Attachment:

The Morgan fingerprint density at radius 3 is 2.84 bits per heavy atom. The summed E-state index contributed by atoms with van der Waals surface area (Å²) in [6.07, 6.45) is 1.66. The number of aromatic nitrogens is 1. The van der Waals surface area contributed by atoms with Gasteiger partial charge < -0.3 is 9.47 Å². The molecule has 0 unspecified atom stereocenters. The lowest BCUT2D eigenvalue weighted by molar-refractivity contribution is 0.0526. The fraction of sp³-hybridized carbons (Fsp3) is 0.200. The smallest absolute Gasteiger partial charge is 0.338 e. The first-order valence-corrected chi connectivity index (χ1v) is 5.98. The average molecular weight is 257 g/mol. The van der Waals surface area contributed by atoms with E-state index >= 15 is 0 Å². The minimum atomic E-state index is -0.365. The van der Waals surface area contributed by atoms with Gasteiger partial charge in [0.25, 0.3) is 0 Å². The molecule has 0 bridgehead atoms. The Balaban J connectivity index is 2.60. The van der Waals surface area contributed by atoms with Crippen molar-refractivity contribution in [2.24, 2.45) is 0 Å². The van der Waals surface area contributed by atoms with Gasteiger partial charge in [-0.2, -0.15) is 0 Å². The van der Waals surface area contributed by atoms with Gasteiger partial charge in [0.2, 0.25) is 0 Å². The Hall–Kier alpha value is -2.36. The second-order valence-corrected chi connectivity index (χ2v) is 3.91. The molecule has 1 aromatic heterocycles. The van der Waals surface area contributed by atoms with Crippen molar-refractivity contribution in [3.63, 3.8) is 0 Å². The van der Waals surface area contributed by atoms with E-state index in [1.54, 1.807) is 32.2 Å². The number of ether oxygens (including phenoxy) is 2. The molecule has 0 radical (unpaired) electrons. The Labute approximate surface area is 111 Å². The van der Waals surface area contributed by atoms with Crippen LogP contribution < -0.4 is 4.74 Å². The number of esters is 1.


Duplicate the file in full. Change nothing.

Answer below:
The Morgan fingerprint density at radius 3 is 2.84 bits per heavy atom. The summed E-state index contributed by atoms with van der Waals surface area (Å²) in [6.07, 6.45) is 1.66. The number of aromatic nitrogens is 1. The van der Waals surface area contributed by atoms with Gasteiger partial charge < -0.3 is 9.47 Å². The molecule has 0 unspecified atom stereocenters. The lowest BCUT2D eigenvalue weighted by molar-refractivity contribution is 0.0526. The fraction of sp³-hybridized carbons (Fsp3) is 0.200. The smallest absolute Gasteiger partial charge is 0.338 e. The first-order valence-corrected chi connectivity index (χ1v) is 5.98. The average molecular weight is 257 g/mol. The van der Waals surface area contributed by atoms with E-state index >= 15 is 0 Å². The minimum atomic E-state index is -0.365. The van der Waals surface area contributed by atoms with Gasteiger partial charge in [0.25, 0.3) is 0 Å². The molecule has 0 bridgehead atoms. The Balaban J connectivity index is 2.60. The van der Waals surface area contributed by atoms with Crippen molar-refractivity contribution in [2.24, 2.45) is 0 Å². The van der Waals surface area contributed by atoms with Gasteiger partial charge in [-0.2, -0.15) is 0 Å². The van der Waals surface area contributed by atoms with Gasteiger partial charge in [0.2, 0.25) is 0 Å². The Hall–Kier alpha value is -2.36. The second-order valence-corrected chi connectivity index (χ2v) is 3.91. The molecule has 1 aromatic heterocycles. The van der Waals surface area contributed by atoms with Crippen molar-refractivity contribution in [3.63, 3.8) is 0 Å². The van der Waals surface area contributed by atoms with E-state index in [1.54, 1.807) is 32.2 Å². The number of ether oxygens (including phenoxy) is 2. The molecule has 0 radical (unpaired) electrons. The Labute approximate surface area is 111 Å². The van der Waals surface area contributed by atoms with Crippen LogP contribution < -0.4 is 4.74 Å². The number of esters is 1.